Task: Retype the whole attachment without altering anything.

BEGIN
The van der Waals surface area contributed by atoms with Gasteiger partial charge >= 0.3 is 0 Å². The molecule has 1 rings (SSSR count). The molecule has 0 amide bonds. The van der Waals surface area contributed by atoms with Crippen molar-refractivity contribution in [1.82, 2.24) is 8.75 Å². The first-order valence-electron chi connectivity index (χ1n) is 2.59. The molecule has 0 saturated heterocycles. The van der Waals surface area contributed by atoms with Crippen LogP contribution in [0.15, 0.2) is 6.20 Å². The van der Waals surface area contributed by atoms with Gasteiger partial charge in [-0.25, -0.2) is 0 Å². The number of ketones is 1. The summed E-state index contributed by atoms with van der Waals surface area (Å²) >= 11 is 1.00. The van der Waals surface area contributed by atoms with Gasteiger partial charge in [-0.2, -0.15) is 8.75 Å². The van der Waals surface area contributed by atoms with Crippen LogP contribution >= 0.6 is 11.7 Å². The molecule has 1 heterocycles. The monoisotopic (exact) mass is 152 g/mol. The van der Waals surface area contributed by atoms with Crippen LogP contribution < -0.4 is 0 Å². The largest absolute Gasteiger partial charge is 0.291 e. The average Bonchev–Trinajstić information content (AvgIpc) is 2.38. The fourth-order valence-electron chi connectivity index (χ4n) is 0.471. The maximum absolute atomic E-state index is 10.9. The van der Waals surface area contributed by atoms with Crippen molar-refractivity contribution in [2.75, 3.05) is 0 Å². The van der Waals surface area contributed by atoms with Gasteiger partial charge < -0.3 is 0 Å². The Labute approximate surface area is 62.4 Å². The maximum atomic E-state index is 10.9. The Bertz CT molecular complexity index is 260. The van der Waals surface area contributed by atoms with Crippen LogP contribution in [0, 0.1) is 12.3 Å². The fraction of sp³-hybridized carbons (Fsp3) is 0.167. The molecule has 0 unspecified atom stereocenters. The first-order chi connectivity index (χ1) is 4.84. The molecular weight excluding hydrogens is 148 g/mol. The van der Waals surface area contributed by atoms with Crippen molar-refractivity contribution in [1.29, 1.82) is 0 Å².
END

The van der Waals surface area contributed by atoms with Gasteiger partial charge >= 0.3 is 0 Å². The molecule has 1 rings (SSSR count). The molecule has 0 amide bonds. The van der Waals surface area contributed by atoms with Crippen molar-refractivity contribution in [1.82, 2.24) is 8.75 Å². The first-order valence-electron chi connectivity index (χ1n) is 2.59. The molecule has 0 saturated heterocycles. The van der Waals surface area contributed by atoms with Crippen LogP contribution in [0.15, 0.2) is 6.20 Å². The van der Waals surface area contributed by atoms with Gasteiger partial charge in [-0.25, -0.2) is 0 Å². The number of ketones is 1. The summed E-state index contributed by atoms with van der Waals surface area (Å²) >= 11 is 1.00. The van der Waals surface area contributed by atoms with Gasteiger partial charge in [-0.2, -0.15) is 8.75 Å². The van der Waals surface area contributed by atoms with Crippen LogP contribution >= 0.6 is 11.7 Å². The molecule has 1 heterocycles. The monoisotopic (exact) mass is 152 g/mol. The van der Waals surface area contributed by atoms with Crippen LogP contribution < -0.4 is 0 Å². The largest absolute Gasteiger partial charge is 0.291 e. The average Bonchev–Trinajstić information content (AvgIpc) is 2.38. The fourth-order valence-electron chi connectivity index (χ4n) is 0.471. The maximum absolute atomic E-state index is 10.9. The van der Waals surface area contributed by atoms with Crippen molar-refractivity contribution in [2.75, 3.05) is 0 Å². The van der Waals surface area contributed by atoms with Gasteiger partial charge < -0.3 is 0 Å². The Labute approximate surface area is 62.4 Å². The maximum atomic E-state index is 10.9. The Bertz CT molecular complexity index is 260. The van der Waals surface area contributed by atoms with Crippen LogP contribution in [0, 0.1) is 12.3 Å². The fraction of sp³-hybridized carbons (Fsp3) is 0.167. The molecule has 0 unspecified atom stereocenters. The first-order chi connectivity index (χ1) is 4.84. The molecular weight excluding hydrogens is 148 g/mol. The van der Waals surface area contributed by atoms with Crippen molar-refractivity contribution in [1.29, 1.82) is 0 Å².